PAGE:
Close-up images of travel stickers on the ends on a brown travel trunk.
Detail of paper labels from ocean liner travel on 'Malle Haute' trunk by Louis Vuitton, about 1910, Paris, France. Museum no. W.12-2019. © Victoria and Albert Museum, London


Having disembarked and successfully located your luggage, the final hurdle facing many travellers is the prospect of a customs check, and the unwelcome scrutiny of your carefully packed belongings by a customs inspector. Adding to the many considerations that must be made when packing for an ocean-voyage, women's journals made it clear that such an eventuality should be prepared for.

All bags and trunks should be packed with a view to their ready investigation; any confusion or disorder is likely to create suspicion, and very sure to increase delays.

Harpers Bazaar, New York, May 1878
Black and white image of travellers having their luggage checked by customs men
Customs officers examining trunks on the docks, The Cosmopolitan, (Rochester, N.Y), March 1900. Courtesy of The HathiTrust Digital Library

Once you have run the gamut of foreign Customs inspections you will realize that the ordinary methods of packing your trunk are altogether inadequate, and that something different is imperative.

Vogue, New York, Sept 1915
Newspaper headline cutting about the return of the ocean liner the Olympic
New-York Daily Tribune cutting, September 6th 1911. Courtesy of Library of Congress, Serial and Government Publications Division, Washington

Newspapers of the era took great delight in reporting on the cross-Atlantic toing and froing of American society's elite, including Miss Grigsby, who – despite her wealth – could do little to avoid the lengthy checks and tiresome bureaucracy associated with travel. In 1911, Miss Grigsby's arrival in New York aboard the White Star liner Olympic received significant press coverage for her astonishing volume of luggage, and the valuable jewels contained within. Reported to have travelled with 40 pieces of luggage, one article suggested the customs checks alone took three and a half hours to complete (New York Daily Tribune, September 6th 1911).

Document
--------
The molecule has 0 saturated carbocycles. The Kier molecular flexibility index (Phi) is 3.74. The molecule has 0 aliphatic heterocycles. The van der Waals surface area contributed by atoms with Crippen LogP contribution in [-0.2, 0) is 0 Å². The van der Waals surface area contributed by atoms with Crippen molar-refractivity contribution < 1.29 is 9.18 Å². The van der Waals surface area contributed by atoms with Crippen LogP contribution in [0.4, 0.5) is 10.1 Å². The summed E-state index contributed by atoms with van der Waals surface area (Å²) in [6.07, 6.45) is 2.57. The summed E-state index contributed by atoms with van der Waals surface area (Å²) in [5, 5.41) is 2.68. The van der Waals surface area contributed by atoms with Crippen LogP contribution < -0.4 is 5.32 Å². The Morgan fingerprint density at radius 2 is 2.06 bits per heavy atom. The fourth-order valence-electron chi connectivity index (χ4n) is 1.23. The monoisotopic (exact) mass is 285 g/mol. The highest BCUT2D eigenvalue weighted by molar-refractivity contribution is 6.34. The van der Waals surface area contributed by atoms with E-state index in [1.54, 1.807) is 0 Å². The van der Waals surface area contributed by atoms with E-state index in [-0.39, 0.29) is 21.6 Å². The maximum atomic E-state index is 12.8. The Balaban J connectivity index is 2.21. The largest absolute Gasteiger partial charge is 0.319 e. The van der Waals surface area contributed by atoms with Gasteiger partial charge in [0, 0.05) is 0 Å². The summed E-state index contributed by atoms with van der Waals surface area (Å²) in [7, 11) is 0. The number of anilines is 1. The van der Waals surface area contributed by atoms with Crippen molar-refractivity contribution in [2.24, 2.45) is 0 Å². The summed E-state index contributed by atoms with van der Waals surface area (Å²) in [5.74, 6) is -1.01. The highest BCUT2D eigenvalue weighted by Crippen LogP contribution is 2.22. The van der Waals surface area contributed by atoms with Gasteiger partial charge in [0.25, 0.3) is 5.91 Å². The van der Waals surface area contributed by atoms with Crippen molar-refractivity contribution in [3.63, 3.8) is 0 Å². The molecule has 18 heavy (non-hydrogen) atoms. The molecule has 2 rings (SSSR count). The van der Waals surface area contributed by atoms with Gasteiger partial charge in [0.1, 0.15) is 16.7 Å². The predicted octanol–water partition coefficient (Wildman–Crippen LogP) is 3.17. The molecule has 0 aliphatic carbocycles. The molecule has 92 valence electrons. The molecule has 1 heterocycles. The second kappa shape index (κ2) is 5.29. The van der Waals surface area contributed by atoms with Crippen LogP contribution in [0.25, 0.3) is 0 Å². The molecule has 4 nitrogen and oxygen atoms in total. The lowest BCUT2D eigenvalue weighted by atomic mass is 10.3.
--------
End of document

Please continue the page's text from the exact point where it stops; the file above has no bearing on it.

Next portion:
After the landing Miss Grigsby drew all the limelight when she went into the customs office on the pier and displayed for Government inspection jewels valued after appraisement at more than $800,000.

New York Times, September 6th 1911


After decades of use, Miss Grigsby continued to travel with her trunks, despite swapping the ocean for the air. The limited cargo hold of air travel didn't stop her from bringing 14 pieces of luggage on a flight to Japan in the early 1960s – as revealed by the two BOAC (now British Airways) cargo labels affixed to the top of the trunk. With the advent of commercial air travel, increasingly modern and convenient luggage options were more widely available, and yet, Miss Grigsby remained faithful to her sturdy trunk.

Two paper BOAC labels on a brown studded background
Detail of two BOAC labels from an early 1960s trip to Japan on 'Malle Haute' trunk by Louis Vuitton, about 1910, Paris, France. Museum no. W.12-2019. © Victoria and Albert Museum, London

In one final journey, Miss Grigsby's trunk would make its way into the V&A. Fulfilling its true purpose as a luxurious vessel for the transportation of personal possessions, the trunk arrived filled with the remarkable contents of Miss Grigsby's colourful wardrobe, purchased by the museum following her death in 1964.

Find out more in our Bags: Inside Out exhibition.

Discover more about ocean liner travel and style.

Header image:

'Malle Haute' trunk, by Louis Vuitton, about 1910, Paris, France. Museum no. W.12-2019. © Victoria and Albert Museum, London